About Thermal Imaging
Homeowners are increasingly using thermal imaging to maintain their properties with ease and efficiency. Here, you’ll learn about thermal imaging—how it works and how you can use it to ensure your home is safe and sound.
So much can go wrong in your home, putting you and your family at risk, so you need a home inspection you can count on. Contact Mold Busters to see how we can help you.
Our inspectors are equipped with only the latest thermal imaging equipment. We find structural, mechanical and electrical problems without pulling up a single floorboard. All we need is our handy infrared camera.
Applications of thermal imaging
With the advent of newer, cheaper and more user-friendly infrared cameras, the infrared technology has become widely available to the general public.
Infrared cameras are now regularly used for a growing number of applications, including:
- Residential inspections: Professional home inspectors and thermographers use infrared cameras to check residential and commercial properties—their structures and systems—for existing or potential problems.
- Industrial and/or commercial inspections: Mechanical and electrical inspectors rely on infrared cameras to locate and prevent potential problems with equipment that could lead to costly damage or equipment failure.
- Firefighting: Firefighters use infrared cameras to see through smoke and rescue victims.
- Policing/Military: Officers and soldiers use infrared cameras for night vision and to see clearly through smog, fog, or any other airborne obscurants.
- Commercial security: Property owners use thermal imaging to detect intruders and protect their buildings.
How to Use Thermal Imaging
Infrared thermal imaging detects infrared light, also known as heat. You can feel infrared light but you can’t see it. However, it is possible to pick up thermal light by using a thermal imaging camera. The camera will take in the infrared radiation, develop a picture and present it on a screen.
Detecting Mold Using an Infrared Camera
Mold testing and inspection is best left to the professionals. Professional mold inspectors, such as the ones at Mold Busters, use infrared thermal imaging so that they’re able to catch every trace of mold in your home if it’s there. Even though educated and experienced inspectors should be called on to determine whether or not mold is present, thermal imaging can be used for security purposes as well. The following are basic instructions for using infrared thermal imaging:
If you wish to include thermal imaging for security purposes, mount the camera securely on a wall. You can also use a handheld camera.
Next, connect the camera to a TV monitor or your computer. Cables, which will come with the camera, will connect from the back of the camera to the monitor of your choice. Typically, you’ll use the coaxial cable to connect to the TV monitor and the Ethernet cable to connect to a computer. If you’re feeling lost on what to do, simply consult the manual. If cords and plug-ins aren’t your thing, fortunately the newest thermal imaging cameras use wireless technology for connecting to your system.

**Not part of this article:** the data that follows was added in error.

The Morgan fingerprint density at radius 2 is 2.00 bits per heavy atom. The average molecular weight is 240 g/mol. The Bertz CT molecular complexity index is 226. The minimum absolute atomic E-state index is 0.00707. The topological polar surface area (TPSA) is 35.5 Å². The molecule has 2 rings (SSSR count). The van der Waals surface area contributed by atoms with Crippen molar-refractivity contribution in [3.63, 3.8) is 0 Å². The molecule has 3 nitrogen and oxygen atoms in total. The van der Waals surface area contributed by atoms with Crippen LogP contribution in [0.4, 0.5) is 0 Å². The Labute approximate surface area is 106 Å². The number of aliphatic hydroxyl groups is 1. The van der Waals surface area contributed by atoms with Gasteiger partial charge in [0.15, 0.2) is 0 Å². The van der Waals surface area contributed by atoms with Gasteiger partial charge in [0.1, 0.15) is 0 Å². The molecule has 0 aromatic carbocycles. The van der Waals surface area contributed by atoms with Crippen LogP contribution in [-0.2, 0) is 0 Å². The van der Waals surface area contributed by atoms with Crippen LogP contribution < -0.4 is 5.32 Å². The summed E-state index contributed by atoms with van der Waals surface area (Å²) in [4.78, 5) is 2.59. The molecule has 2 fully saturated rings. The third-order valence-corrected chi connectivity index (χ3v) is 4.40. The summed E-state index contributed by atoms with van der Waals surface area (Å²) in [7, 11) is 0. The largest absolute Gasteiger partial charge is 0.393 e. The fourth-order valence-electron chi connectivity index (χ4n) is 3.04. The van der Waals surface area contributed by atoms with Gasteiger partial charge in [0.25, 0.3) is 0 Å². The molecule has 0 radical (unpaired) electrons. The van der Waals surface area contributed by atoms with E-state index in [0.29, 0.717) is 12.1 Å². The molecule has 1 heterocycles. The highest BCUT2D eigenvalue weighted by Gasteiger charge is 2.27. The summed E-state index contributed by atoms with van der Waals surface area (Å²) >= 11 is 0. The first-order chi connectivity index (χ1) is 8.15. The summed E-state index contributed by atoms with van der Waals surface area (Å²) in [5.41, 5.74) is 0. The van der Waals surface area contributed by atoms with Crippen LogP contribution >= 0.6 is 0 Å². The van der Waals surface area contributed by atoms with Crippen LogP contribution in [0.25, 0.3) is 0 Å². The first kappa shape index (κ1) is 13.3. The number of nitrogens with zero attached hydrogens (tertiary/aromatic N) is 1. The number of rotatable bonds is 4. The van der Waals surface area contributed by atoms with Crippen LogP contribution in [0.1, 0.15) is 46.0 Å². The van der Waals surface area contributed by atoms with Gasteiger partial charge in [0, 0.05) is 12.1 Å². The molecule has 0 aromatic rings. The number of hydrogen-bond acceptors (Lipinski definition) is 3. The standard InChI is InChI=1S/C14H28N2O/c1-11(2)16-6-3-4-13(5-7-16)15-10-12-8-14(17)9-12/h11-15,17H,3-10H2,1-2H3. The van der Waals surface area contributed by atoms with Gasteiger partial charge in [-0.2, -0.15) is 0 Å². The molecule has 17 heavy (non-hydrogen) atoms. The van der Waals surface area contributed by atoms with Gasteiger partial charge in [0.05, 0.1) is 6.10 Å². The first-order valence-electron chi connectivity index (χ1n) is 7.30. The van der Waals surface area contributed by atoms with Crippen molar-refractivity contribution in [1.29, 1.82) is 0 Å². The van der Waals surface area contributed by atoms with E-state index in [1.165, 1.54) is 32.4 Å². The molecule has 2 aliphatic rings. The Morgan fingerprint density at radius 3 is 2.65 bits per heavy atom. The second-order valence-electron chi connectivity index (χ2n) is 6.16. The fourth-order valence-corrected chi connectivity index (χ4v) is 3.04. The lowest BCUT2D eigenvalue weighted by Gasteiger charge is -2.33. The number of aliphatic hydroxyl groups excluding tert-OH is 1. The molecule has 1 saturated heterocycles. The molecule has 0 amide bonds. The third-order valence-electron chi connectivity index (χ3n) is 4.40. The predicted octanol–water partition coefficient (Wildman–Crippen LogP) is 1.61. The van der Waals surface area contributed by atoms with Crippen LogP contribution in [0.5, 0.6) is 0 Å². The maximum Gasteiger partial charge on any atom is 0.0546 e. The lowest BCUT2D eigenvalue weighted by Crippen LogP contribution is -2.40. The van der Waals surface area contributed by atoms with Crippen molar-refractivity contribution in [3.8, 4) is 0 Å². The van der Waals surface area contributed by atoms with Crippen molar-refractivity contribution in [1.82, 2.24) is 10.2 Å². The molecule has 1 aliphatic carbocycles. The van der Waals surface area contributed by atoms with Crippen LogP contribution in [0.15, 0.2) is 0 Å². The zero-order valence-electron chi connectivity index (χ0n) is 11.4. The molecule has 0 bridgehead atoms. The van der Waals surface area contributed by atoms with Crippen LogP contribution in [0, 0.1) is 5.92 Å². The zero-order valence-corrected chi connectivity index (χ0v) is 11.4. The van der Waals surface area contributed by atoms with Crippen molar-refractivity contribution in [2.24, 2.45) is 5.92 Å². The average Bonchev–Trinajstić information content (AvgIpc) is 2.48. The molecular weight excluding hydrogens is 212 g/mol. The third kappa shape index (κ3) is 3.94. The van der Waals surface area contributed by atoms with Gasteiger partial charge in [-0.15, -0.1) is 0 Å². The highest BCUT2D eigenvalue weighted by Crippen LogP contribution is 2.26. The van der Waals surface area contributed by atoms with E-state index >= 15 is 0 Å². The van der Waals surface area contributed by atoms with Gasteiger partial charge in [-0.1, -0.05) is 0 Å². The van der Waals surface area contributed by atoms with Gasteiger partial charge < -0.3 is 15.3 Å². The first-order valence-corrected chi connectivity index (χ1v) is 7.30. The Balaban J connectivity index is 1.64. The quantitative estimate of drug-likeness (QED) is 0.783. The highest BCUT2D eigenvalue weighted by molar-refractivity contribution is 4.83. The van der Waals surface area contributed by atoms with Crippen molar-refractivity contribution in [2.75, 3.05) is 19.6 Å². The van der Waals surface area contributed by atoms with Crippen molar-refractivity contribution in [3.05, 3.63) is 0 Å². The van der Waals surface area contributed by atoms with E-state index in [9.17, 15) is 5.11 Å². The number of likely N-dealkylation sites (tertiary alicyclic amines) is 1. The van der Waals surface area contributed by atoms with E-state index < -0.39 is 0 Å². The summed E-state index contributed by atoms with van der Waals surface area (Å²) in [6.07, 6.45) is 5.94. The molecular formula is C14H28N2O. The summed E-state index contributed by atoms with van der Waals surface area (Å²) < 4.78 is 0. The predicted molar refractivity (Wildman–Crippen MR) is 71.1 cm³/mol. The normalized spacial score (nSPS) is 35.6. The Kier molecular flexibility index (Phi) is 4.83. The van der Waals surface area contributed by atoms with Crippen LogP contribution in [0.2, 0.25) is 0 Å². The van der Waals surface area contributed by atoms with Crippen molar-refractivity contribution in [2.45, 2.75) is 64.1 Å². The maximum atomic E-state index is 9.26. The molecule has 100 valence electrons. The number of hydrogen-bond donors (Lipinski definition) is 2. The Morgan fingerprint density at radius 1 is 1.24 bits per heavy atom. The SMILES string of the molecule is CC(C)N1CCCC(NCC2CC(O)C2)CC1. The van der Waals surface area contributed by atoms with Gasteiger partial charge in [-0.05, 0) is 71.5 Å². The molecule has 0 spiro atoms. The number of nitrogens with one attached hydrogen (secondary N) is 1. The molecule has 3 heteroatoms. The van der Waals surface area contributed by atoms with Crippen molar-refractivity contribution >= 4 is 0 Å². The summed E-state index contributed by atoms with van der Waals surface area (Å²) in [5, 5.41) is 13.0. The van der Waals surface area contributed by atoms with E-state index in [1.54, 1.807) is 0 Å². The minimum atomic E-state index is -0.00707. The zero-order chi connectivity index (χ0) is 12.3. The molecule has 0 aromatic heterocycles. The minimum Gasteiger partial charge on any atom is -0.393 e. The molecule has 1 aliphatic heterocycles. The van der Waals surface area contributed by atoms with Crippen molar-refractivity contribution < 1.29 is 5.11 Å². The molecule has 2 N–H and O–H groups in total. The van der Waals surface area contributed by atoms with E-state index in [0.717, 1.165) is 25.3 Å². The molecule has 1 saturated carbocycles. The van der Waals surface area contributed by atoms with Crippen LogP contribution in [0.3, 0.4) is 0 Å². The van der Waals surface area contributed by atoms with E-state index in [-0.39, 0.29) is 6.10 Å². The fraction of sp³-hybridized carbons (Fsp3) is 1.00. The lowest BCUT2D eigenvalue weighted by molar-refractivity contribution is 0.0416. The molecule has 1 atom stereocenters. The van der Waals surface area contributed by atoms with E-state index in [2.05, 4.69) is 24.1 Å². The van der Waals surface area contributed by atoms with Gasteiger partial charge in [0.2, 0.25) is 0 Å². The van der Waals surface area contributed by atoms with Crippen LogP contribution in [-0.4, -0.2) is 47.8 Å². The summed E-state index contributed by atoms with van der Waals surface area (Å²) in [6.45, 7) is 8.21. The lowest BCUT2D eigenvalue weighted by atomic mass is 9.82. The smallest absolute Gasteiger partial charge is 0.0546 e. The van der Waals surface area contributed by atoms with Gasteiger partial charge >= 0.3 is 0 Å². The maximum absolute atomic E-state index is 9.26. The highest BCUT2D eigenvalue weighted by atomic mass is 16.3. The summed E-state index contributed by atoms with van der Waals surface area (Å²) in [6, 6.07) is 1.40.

After you’re connected, download and install the thermal imaging software onto your computer. Handheld cameras will have this software in the actual camera. Cameras without screens need additional software that will allow you to look at the thermal images on a monitor.
Turn the camera and software on to start snapping some thermal images. Thermal imaging, besides for security systems, is used for checking leaks, making your home more energy efficient and detecting mold growth. Home security systems function as scanners. A starting read is taken and, afterward, every scan that detects a change will set an alarm off.
Determine any heat differences based on the color or brightness of the image. Gray scale objects that appear whiter will be warmer, whereas coloured objects that move from black to dark red to white are increasing in temperature.
Why choose infrared?
Systems often malfunction behind walls or underneath floorboards, making it difficult for property owners to either see or reach the problem.
Fortunately, a thermal scan can help expose problems involving moisture, thickness, bonding, friction and overheating. Find out exactly how thermal cameras work here.
These days, property owners prefer an infrared home inspection over a traditional home inspection. Not only is it thorough, reliable and fast, but there’s also no contact, damage or danger involved.
Take advantage of thermal imaging today and start living comfortably and safely in your home. Call Mold Busters to book your appointment today.